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Zócalo: the heart of Mexico City

The Zócalo: once the centre of Aztec society, now the heart of Mexico City. The enormous square is where residents of this metropolis gather for cultural activities, celebrations and demonstrations. In the evening the square is a lovely place for a stroll or to enjoy a typical Mexican burrito for the cost of less than 1 euro.

The official name of the square is actually Plaza de la Constitución. Its nickname Zócalo, which means 'pedestal' or 'base', emerged in the 19th century. The original plan to build a huge independence monument on the square had faltered, and the pedestal, which had already been built, was left standing by lonely and forlorn. Measuring 57,600 square metres, the Zócalo is one of the world's largest squares.

Aztec centre

The Zócalo is the ideal starting point for a day of sightseeing in Mexico City. The square is surrounded by various attractions, such as the Catedral Metropolitana and the Palacio Nacional, the presidential palace that is well worth a visit. The current palace stands in the exact spot where the palace of Aztec ruler Moctecuhzoma II stood in the 16th century. Many of the stones from the Aztec palace have been used in the construction of the Palacio Nacional. Most visitors come here to see the huge and impressive murals by Mexican artist Diego Rivera. He painted these images between 1929 and 1935. The murals depict Mexican history from the arrival of Aztec god Quetzalcoatl to the period after the Mexican Revolution of 1910.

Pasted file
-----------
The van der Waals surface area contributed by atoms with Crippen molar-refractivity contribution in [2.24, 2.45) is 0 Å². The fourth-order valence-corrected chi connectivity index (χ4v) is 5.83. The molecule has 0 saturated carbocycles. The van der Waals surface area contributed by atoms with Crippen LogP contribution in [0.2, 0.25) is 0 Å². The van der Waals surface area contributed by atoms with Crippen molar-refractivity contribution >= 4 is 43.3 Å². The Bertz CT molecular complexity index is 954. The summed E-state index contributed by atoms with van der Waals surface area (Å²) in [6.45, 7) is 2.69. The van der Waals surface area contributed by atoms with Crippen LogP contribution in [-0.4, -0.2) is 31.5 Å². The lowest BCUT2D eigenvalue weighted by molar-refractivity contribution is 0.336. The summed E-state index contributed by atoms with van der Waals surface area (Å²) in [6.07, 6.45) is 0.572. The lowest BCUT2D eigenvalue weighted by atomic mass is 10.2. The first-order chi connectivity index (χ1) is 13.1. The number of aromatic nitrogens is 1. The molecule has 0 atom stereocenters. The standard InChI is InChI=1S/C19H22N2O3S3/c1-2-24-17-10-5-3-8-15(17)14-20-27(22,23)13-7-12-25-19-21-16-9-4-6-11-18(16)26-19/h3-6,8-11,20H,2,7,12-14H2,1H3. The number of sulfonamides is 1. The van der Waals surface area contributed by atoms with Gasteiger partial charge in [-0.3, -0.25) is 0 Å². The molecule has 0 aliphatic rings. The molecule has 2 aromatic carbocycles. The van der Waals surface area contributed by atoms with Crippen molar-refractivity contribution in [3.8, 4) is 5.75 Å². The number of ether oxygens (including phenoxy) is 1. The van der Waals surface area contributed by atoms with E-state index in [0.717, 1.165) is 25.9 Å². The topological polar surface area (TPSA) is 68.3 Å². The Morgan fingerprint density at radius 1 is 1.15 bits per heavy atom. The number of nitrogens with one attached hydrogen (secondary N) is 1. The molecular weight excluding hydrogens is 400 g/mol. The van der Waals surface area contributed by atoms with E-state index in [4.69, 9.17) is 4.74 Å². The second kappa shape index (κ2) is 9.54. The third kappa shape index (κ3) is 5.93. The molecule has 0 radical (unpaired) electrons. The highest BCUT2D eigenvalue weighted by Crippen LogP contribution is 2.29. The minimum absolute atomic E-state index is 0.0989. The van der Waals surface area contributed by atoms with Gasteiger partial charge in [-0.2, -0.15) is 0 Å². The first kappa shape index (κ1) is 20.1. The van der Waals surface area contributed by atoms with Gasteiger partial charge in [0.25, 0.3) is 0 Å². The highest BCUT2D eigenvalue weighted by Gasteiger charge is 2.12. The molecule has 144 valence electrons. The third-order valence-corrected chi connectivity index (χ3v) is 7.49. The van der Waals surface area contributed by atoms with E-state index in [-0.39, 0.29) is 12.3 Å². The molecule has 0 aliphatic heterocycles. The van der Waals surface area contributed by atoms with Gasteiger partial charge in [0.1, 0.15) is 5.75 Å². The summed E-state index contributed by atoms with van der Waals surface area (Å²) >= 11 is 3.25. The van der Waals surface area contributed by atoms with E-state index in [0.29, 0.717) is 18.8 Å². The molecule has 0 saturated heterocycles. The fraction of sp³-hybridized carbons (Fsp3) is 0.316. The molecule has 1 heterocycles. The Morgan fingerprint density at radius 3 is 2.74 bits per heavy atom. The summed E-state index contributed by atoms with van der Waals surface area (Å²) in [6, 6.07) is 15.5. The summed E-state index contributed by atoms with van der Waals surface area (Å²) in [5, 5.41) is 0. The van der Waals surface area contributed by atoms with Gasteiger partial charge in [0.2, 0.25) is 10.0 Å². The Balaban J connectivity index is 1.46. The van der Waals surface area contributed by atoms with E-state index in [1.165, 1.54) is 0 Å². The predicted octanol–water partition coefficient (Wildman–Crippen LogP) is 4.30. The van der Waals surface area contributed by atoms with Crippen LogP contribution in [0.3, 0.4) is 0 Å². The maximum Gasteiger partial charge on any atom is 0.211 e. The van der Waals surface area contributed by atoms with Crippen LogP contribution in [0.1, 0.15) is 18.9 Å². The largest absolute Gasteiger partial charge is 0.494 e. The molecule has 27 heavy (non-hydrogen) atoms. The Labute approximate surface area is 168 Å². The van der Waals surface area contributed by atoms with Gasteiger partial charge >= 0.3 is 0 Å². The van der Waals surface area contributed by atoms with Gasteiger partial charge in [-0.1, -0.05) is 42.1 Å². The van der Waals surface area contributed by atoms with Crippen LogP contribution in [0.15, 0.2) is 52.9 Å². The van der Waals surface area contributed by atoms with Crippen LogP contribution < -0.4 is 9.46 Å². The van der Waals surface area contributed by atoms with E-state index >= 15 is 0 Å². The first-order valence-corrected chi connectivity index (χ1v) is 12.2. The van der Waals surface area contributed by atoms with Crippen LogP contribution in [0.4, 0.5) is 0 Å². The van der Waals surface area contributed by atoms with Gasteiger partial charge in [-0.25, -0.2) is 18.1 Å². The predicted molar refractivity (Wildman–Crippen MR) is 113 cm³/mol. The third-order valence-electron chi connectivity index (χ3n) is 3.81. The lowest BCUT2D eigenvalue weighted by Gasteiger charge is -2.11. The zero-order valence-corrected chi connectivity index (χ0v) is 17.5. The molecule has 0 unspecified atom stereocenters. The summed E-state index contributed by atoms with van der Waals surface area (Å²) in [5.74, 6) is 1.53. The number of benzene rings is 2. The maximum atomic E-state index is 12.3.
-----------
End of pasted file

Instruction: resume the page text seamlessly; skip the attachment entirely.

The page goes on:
Palacio Nacional
Lowering of La Bandera

Spectacular flag ceremony

The raising and lowering of La Bandera, the huge Mexican flag that flies all day in the centre of the Zócalo, is quite the event. Every day at 8:00 am soldiers hoist the flag and at sunset they lower it again. The ceremony is a quite the show with drummers, trumpets and marching soldiers. The best view of the ceremony is from the roof of the Catedral Metropolitana.

Dancers and pelonas

Aside from all the attractions, the Zócalo is also a fun and lively square. Aztec dancers often perform here. Donning colourful feather headdresses, they perform an authentic dance from the Aztec period (approx. 1200 to 1530). The square is also surrounded by countless dining options serving tacos, tortillas or pelonas - a crispy fried sandwich with meat, beans and salsa.

Aztec dancers on the Zócalo

Photo credits

  • Lowering of La Bandera: PSHAW-PHOTO, Shutterstock
  • Aztec dancers on the Zócalo: ChameleonsEye, Shutterstock